An unnamed staffer for Sen. Marco Rubio has caused the latest stir over the immigration bill by telling the New Yorker’s Ryan Lizza that, “There are American workers who, for lack of a better term, can’t cut it…There shouldn’t be a presumption that every American worker is a star performer.” Rubio himself was quick to explain that the quote did not represent his own views. But in reality, the immigration bill Rubio is pushing, when combined with President Obama’s health care law, would actually do something much worse than make it easier for employers to hire immigrant workers over American citizens – it would provide a massive financial incentive to do so.

As I’ve outlined previously, under Obamacare, businesses with over 50 workers that employ American citizens without offering them qualifying health insurance could be subject to fines of up to $3,000 per worker. But because newly legalized immigrants wouldn’t be eligible for subsidies on the Obamacare exchanges until after they become citizens – at least 13 years under the Senate bill – businesses could avoid such fines by hiring the new immigrants instead.

Let’s be clear about something. In a free market, if a new immigrant worker can do a job better than an American worker for a cheaper price, there shouldn’t be a problem with a business hiring the immigrant. But when the immigration bill interacts with Obamacare’s employer mandate, it functions as a reverse tariff against hiring American citizens. It would be like subjecting Americans to a $3,000 tax on purchasing American cars, while allowing them to avoid that tax by purchasing cars from Germany, Japan, or any other country other than America. That’s not free trade. That’s government rigging the game against American citizens.

Sadly, Rubio, who is losing more and more credibility by the day among conservatives, has shown absolutely no leadership on trying to resolve this problem. When I first reported on the issue in April, Rubio spokesman Alex Conant responded that this was the sort of technical problem that could be fixed through amendments as the bill moved through the legislative process. But the issue was never addressed in the more than 200 amendments offered before the Senate Judiciary committee.  None of the listed amendments filed since the bill made it to the Senate floor last week tackle the problem either. Despite this, Rubio declared on Sunday, “I think 95, 96 percent of the bill is in perfect shape and ready to go.” I don’t even think Obama would make such an audacious statement about Obamacare to this day.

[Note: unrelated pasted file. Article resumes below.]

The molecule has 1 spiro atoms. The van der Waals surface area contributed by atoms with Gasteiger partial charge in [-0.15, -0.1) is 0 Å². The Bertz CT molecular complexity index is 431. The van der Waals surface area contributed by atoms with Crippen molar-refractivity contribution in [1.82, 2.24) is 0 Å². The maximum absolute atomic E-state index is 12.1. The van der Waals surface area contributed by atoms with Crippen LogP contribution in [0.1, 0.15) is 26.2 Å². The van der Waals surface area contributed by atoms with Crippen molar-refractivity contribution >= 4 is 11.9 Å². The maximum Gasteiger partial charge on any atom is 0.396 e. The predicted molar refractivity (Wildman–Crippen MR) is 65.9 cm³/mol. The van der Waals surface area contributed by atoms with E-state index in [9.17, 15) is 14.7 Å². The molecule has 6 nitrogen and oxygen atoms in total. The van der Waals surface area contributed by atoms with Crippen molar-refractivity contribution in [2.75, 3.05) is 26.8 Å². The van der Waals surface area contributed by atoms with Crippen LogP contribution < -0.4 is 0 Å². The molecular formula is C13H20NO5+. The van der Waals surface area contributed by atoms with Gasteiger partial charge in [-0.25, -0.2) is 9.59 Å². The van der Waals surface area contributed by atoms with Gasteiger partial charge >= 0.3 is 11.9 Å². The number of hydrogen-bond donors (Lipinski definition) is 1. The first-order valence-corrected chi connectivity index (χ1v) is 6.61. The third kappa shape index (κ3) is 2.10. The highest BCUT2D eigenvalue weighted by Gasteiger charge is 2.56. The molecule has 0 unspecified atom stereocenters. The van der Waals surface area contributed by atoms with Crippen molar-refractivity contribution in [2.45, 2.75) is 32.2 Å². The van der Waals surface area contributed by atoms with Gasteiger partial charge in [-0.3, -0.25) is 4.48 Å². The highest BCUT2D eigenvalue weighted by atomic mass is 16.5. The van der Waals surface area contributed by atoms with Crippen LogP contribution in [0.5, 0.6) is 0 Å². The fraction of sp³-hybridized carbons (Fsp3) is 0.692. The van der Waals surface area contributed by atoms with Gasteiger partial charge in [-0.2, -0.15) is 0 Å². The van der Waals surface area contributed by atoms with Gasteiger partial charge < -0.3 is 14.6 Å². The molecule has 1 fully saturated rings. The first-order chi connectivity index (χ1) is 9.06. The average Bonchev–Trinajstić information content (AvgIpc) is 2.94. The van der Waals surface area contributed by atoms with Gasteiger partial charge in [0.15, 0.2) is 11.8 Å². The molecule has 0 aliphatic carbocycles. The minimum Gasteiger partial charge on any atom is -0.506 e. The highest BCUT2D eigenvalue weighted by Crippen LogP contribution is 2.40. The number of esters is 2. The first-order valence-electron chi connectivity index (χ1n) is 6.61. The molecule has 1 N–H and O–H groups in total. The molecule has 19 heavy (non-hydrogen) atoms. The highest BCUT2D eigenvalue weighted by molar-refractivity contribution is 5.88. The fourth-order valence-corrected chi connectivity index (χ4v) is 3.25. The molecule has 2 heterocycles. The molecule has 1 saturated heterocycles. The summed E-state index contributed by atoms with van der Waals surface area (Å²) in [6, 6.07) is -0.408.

When I contacted Conant for an update on Monday, he said that Rubio’s position is that “the problem is Obamacare, and it’s an argument for repealing Obamacare.” But that’s just a nonsense position. However unlikely it is that Obamacare ever gets fully repealed, there’s zero chance it gets repealed while Obama is president. And if the immigration bill passes, immigrants would be granted legal status before January 20, 2017 (and that date assumes that a Republican president and Senate could magically zap out Obamacare in one day). So, immigration law has to be crafted assuming that Obamacare will remain the law of the land.

Even putting that aside, however, there’s another problem with Rubio’s position. If this is such a good argument for repealing Obamacare, then why isn’t he making it? Specifically, why isn’t he making the argument that because of Obamacare, it’s difficult to reform immigration without creating the unintended consequences of slapping a massive tariff on hiring American citizens? The reality is that Rubio has become so invested in immigration reform that he doesn’t want to seriously grapple with a complex issue like this that could blow the whole thing up.